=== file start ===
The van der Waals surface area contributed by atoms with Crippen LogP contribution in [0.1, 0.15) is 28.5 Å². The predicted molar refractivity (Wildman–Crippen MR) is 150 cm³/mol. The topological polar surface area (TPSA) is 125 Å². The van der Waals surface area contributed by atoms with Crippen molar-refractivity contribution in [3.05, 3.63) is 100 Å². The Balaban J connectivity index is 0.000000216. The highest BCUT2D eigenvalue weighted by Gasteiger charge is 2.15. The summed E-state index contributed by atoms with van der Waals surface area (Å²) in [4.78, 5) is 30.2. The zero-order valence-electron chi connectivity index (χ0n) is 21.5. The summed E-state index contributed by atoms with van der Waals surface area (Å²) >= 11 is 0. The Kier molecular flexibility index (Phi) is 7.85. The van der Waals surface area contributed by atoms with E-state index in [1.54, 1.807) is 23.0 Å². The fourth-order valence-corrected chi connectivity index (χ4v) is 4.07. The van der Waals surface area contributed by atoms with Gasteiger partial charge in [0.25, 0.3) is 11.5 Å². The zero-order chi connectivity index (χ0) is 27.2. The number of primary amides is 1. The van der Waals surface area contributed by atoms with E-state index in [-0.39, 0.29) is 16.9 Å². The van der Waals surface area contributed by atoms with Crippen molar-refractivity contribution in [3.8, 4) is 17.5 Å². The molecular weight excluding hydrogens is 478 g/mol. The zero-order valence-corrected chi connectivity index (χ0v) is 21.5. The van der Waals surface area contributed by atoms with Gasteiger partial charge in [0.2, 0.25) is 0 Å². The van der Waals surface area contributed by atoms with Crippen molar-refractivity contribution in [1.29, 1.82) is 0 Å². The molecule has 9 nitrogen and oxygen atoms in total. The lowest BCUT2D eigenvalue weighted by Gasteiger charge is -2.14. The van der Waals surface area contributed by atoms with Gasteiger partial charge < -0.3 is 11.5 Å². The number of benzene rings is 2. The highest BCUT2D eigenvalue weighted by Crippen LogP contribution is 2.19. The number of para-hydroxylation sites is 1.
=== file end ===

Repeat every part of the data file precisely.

The van der Waals surface area contributed by atoms with Crippen LogP contribution in [0.1, 0.15) is 28.5 Å². The predicted molar refractivity (Wildman–Crippen MR) is 150 cm³/mol. The topological polar surface area (TPSA) is 125 Å². The van der Waals surface area contributed by atoms with Crippen molar-refractivity contribution in [3.05, 3.63) is 100 Å². The Balaban J connectivity index is 0.000000216. The highest BCUT2D eigenvalue weighted by Gasteiger charge is 2.15. The summed E-state index contributed by atoms with van der Waals surface area (Å²) in [4.78, 5) is 30.2. The zero-order valence-electron chi connectivity index (χ0n) is 21.5. The summed E-state index contributed by atoms with van der Waals surface area (Å²) >= 11 is 0. The Kier molecular flexibility index (Phi) is 7.85. The van der Waals surface area contributed by atoms with E-state index in [1.54, 1.807) is 23.0 Å². The fourth-order valence-corrected chi connectivity index (χ4v) is 4.07. The van der Waals surface area contributed by atoms with Gasteiger partial charge in [0.25, 0.3) is 11.5 Å². The zero-order chi connectivity index (χ0) is 27.2. The number of primary amides is 1. The van der Waals surface area contributed by atoms with E-state index in [-0.39, 0.29) is 16.9 Å². The van der Waals surface area contributed by atoms with Crippen molar-refractivity contribution in [3.8, 4) is 17.5 Å². The molecular weight excluding hydrogens is 478 g/mol. The zero-order valence-corrected chi connectivity index (χ0v) is 21.5. The van der Waals surface area contributed by atoms with Gasteiger partial charge in [0.2, 0.25) is 0 Å². The van der Waals surface area contributed by atoms with Crippen molar-refractivity contribution in [1.29, 1.82) is 0 Å². The molecule has 9 nitrogen and oxygen atoms in total. The lowest BCUT2D eigenvalue weighted by Gasteiger charge is -2.14. The van der Waals surface area contributed by atoms with Gasteiger partial charge < -0.3 is 11.5 Å². The number of benzene rings is 2. The highest BCUT2D eigenvalue weighted by Crippen LogP contribution is 2.19. The number of para-hydroxylation sites is 1.